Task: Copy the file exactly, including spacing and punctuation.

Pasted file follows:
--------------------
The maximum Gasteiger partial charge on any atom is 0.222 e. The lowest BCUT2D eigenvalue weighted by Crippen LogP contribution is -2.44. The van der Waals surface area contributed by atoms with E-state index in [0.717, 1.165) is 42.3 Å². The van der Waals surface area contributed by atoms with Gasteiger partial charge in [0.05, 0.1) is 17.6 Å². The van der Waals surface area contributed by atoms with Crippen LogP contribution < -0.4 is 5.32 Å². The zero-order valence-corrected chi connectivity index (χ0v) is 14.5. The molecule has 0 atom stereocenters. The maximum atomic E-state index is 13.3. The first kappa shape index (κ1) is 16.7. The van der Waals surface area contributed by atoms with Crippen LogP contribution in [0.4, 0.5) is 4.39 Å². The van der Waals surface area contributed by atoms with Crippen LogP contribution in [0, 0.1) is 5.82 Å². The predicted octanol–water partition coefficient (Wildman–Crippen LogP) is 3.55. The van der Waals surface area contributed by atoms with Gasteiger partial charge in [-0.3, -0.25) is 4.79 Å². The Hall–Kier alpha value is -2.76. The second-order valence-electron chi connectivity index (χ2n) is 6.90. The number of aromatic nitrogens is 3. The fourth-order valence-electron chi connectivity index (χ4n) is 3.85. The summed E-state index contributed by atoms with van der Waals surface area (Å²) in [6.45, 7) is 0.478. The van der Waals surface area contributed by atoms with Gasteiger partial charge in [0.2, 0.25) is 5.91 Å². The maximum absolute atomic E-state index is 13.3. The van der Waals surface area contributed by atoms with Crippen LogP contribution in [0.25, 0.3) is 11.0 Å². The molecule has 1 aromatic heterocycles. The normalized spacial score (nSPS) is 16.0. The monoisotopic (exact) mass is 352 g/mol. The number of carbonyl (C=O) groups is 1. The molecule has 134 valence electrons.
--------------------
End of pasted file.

The maximum Gasteiger partial charge on any atom is 0.222 e. The lowest BCUT2D eigenvalue weighted by Crippen LogP contribution is -2.44. The van der Waals surface area contributed by atoms with E-state index in [0.717, 1.165) is 42.3 Å². The van der Waals surface area contributed by atoms with Gasteiger partial charge in [0.05, 0.1) is 17.6 Å². The van der Waals surface area contributed by atoms with Crippen LogP contribution < -0.4 is 5.32 Å². The zero-order valence-corrected chi connectivity index (χ0v) is 14.5. The molecule has 0 atom stereocenters. The maximum atomic E-state index is 13.3. The first kappa shape index (κ1) is 16.7. The van der Waals surface area contributed by atoms with Crippen LogP contribution in [0.4, 0.5) is 4.39 Å². The van der Waals surface area contributed by atoms with Crippen LogP contribution in [0, 0.1) is 5.82 Å². The predicted octanol–water partition coefficient (Wildman–Crippen LogP) is 3.55. The van der Waals surface area contributed by atoms with Gasteiger partial charge in [-0.3, -0.25) is 4.79 Å². The Hall–Kier alpha value is -2.76. The second-order valence-electron chi connectivity index (χ2n) is 6.90. The number of aromatic nitrogens is 3. The fourth-order valence-electron chi connectivity index (χ4n) is 3.85. The summed E-state index contributed by atoms with van der Waals surface area (Å²) in [6.45, 7) is 0.478. The van der Waals surface area contributed by atoms with Gasteiger partial charge in [0.2, 0.25) is 5.91 Å². The maximum absolute atomic E-state index is 13.3. The van der Waals surface area contributed by atoms with Crippen LogP contribution in [0.25, 0.3) is 11.0 Å². The molecule has 1 aromatic heterocycles. The normalized spacial score (nSPS) is 16.0. The monoisotopic (exact) mass is 352 g/mol. The number of carbonyl (C=O) groups is 1. The molecule has 134 valence electrons.